The Enormous Business Potential Of eSports

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eSports is increasing in popularity at the speed of digital. Only a few years ago, games like FIFA and mortal combat were the ones to be in the center of attention. Now, with the drastic development of the field and inclusion of the latest technologies, eSport became even more watched and even more competitive sports than baseball, basketball, and football, esports encompasses competitions across a variety of video games.

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Many people perceive eSports as a way of escaping from the unemployment of the twenty-something age, which is obviously way more than this. While the attitude is changing time by time, step by step, there are still many people who would try to prove the other way around. If only they knew that more people watched the 2016 world finals of popular esports game League of Legends, 43 million viewers, which is more than the NBA Finals Game 7 that year, 31 million viewers.

Besides the huge popularity of esports as an activity and esports as sports, it has become one of the biggest opportunities for investing your capital and has opened doors for monetization opportunities as well. An interesting fact is also that while esports has already taken its leading position in the charts, the crypto platforms for esports are just increasing in popularity. There are some very real examples, talking about the dynamic tendency of people engaging more in esports and the massive migration towards crypto platforms.

The most popular eSport games

Though the actual rankings of the most popular esports games change slightly month-to-month, the ten most-watched games on dominant streaming site Twitch remain consistent. As of right now, League of Legends remains the most-watched esport in the world. It’s also worth noting, for those less familiar with esports, that the most popular games are not traditional sports-related video games such as FIFA. Rather, the popular esports genres include multiplayer online battle arenas, where a player controlling a single character in a team that must destroy the opposing team’s main building, real-time strategy, where a player builds an army to gain dominance over a map, or first-person shooter games, where players take part in a firefight across a ma).


While there are different games, they all differ according to the genres, strategies, and type of players. Becoming a top esports player is almost as difficult as playing for the NBA. To get through the rising talent and specialize among the professional players, the player develops a variety of skills which are determined by the competitive play and the extensive gameplay. Some players even train for 14 hours a day, and many of them even train physically in order to stay fit and have more energy to spend during the gameplay. This activity has long overcome the traditional understanding of sitting in front of the screen and has become one of the most expensive sports all around the world, with millions as a daily turnover.

Though, while getting back to the type of players, we may divide them into two main segments. Gamers who Livestream themselves as they play video games are referred to as streamers. This is typically done in casual play. While streaming can be incredibly profitable, many streamers have to decide whether they want to stream for a living or try and play professionally and run the risk of making less money. With that said, not all streamers have the skill to play professionally. Instead, some simply have “streaming personalities” that viewers find entertaining to follow, donate to, and subscribe to. This can create impressive revenue streams for the most successful. For example, the most popular YouTube channel in the world belongs to a video game streamer who goes by the name of PewDiePie. He has such a polarizing style that viewers often find him either highly delightful or incredibly annoying, and currently has close to 57 million YouTube subscribers., making over 7$ m at the beginning of his career.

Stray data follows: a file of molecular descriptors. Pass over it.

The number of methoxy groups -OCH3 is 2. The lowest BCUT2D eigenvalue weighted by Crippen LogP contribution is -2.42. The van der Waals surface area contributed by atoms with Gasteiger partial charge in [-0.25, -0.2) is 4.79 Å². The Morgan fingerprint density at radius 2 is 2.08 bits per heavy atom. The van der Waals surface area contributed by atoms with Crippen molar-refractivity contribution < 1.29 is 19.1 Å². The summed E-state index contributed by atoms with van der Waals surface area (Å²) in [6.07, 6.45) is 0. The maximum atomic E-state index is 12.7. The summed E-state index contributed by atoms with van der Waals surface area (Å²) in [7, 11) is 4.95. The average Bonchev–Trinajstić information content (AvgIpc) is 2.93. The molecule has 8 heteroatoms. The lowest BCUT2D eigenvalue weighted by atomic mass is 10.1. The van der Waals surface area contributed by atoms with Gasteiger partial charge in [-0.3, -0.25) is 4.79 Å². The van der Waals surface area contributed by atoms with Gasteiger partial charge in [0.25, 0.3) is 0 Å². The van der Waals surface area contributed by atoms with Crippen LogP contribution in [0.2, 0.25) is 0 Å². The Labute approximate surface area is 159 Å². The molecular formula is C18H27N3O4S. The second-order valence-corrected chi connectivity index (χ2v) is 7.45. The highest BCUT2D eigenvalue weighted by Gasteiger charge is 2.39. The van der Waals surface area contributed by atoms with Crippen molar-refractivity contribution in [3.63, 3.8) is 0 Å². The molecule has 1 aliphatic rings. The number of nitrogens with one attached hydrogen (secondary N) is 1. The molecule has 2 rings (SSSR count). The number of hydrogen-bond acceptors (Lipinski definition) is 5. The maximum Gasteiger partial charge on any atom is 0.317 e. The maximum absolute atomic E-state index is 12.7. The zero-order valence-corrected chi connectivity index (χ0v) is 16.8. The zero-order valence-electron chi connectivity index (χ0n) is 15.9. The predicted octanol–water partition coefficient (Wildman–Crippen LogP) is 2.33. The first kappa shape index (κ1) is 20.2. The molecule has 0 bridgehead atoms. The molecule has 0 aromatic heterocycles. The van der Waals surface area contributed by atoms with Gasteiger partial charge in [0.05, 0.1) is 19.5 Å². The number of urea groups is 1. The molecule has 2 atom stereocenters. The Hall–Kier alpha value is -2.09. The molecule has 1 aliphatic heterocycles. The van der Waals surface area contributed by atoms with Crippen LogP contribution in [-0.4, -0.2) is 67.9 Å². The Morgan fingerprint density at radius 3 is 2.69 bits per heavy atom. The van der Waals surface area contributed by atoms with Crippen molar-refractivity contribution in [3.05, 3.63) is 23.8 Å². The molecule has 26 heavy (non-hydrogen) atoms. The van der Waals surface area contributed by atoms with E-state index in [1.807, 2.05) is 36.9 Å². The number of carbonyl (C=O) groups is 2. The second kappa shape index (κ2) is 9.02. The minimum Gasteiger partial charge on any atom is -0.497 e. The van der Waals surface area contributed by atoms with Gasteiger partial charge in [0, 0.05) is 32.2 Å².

The few who rise to the professional level compete in tournaments all around the world against the best teams. During the journey, they usually build up a fan base for themselves as well as for the teams and organizations they play for. Successful pro gamers can earn digit salaries or even millions. Top players often start professionally around age 16 or 17 and then tend to retire around age 24. Of course, there is variation across different games and publishers, but esports professionals generally start and end their careers much earlier than the average professional athlete. Retired esports professionals may opt to stream themselves, coach esports teams, start their own team, work for publishers, or finish their involvement with esports.

The professions, as well as nonprofessionals, are often seen on the gameplay of the languages. League tournaments are run by companies such as Major League Gaming (MLG) or the Electronic Sports League (ESL). Leagues include the North America League of Legends Championships Series, the Call of Duty World League (organized by MLG), or the Pro League for CS: GO (organized by ESL).

The stats

It has been official that esports has reached over 380 million players yet in 2017. There are 191 million esports enthusiasts among those numbers and 194 occasional viewers. The number of enthusiasts is projected to grow by 50% by the end of 2020, totaling 286 million.

The upcoming year should see esports grow to approximately $700 million, a growth of 41% from the previous year and an increase from $325 million in 2015. Revenues are projected to reach $1.5 billion by the end of this year.

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